Now in its seventh year, the ranking assesses the total square feet of LEED-certified space per resident based on US census data and includes commercial and institutional green building projects certified during 2016.
The US Green Building Council, which published the annual green building ranking, says this year’s list has the highest average (2.55 square feet) per capita of LEED-certified space among the top 10 states since 2010. Four of the nine states included in the 2015 list increased the square feet of space they certified per resident in 2016 (Massachusetts, Colorado, California and Virginia).
Illinois and Colorado are the only two states to have made the list every year since 2010, and New York has returned to the rankings after a one-year hiatus.
While Washington, DC, is not included in the list of top states, due to its status as a federal territory, it has 29.04 square feet of LEED space per resident, more than any individual state.
More than 59,000 commercial, neighborhood and residential projects are currently LEED-certified, comprising more than 6 billion square feet of construction space in all 50 states in the US and in more than 164 countries and territories globally, USGBC says.
Green construction is also a large economic driver. According to USGBC’s 2015 Green Building Economic Impact Study, green construction will account for more than 3.3 million U.S. jobs — more than one-third of the entire US construction sector — and generate $190.3 billion in labor earnings by 2018. The industry’s direct contribution to US gross domestic product is also expected to reach $303.5 billion from 2015–2018.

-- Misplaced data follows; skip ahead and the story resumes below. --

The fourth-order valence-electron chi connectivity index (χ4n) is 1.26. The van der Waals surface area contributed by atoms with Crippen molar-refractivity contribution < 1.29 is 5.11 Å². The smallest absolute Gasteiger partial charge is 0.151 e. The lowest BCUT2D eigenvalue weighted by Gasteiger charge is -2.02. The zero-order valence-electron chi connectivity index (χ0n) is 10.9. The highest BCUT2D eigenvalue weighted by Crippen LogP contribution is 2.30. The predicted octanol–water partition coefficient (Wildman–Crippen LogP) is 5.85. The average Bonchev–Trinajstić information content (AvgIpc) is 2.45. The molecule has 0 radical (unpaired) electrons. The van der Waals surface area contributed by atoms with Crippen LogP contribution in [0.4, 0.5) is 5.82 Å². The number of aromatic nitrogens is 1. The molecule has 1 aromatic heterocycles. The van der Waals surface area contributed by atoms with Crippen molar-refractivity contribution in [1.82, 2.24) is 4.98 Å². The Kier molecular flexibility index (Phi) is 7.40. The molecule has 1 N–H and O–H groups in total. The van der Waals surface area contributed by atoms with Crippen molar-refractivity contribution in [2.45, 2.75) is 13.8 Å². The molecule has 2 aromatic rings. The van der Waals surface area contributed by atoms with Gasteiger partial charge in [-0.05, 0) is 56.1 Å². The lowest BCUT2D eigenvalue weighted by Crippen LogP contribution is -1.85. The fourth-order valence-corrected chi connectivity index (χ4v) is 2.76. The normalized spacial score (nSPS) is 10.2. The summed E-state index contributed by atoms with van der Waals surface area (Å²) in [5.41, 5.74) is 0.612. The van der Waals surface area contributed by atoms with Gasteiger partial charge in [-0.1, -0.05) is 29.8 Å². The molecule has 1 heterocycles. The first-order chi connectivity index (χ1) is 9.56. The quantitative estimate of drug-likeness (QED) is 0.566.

Other recent studies have found green building leads to lower operating costs for facility owners and managers, and a 2016 report by Dodge Data & Analytics and United Technologies Corporation found building owners report seeing a median increase of 7 percent in the value of their green buildings compared to traditional buildings.
A November report by the World Green Building Council found green workplaces benefit the bottom line by improving employee productivity and reducing absenteeism, staff turnover and medical costs.
Despite these business benefits, some architects expressed their concern about how the green building industry will fare under the Trump administration, according to Construction Dive.
In a different article, Beth Heider, chief sustainability officer at Skanska USA, told Construction Dive that the industry should put less emphasis on the climate change implications of sustainable construction and focus more on the bottom line.
Considering the Trump administration’s sharp focus this week on cutting regulatory red tape and saving businesses’ money, Heider’s message to the building industry seems to hit the nail on the head.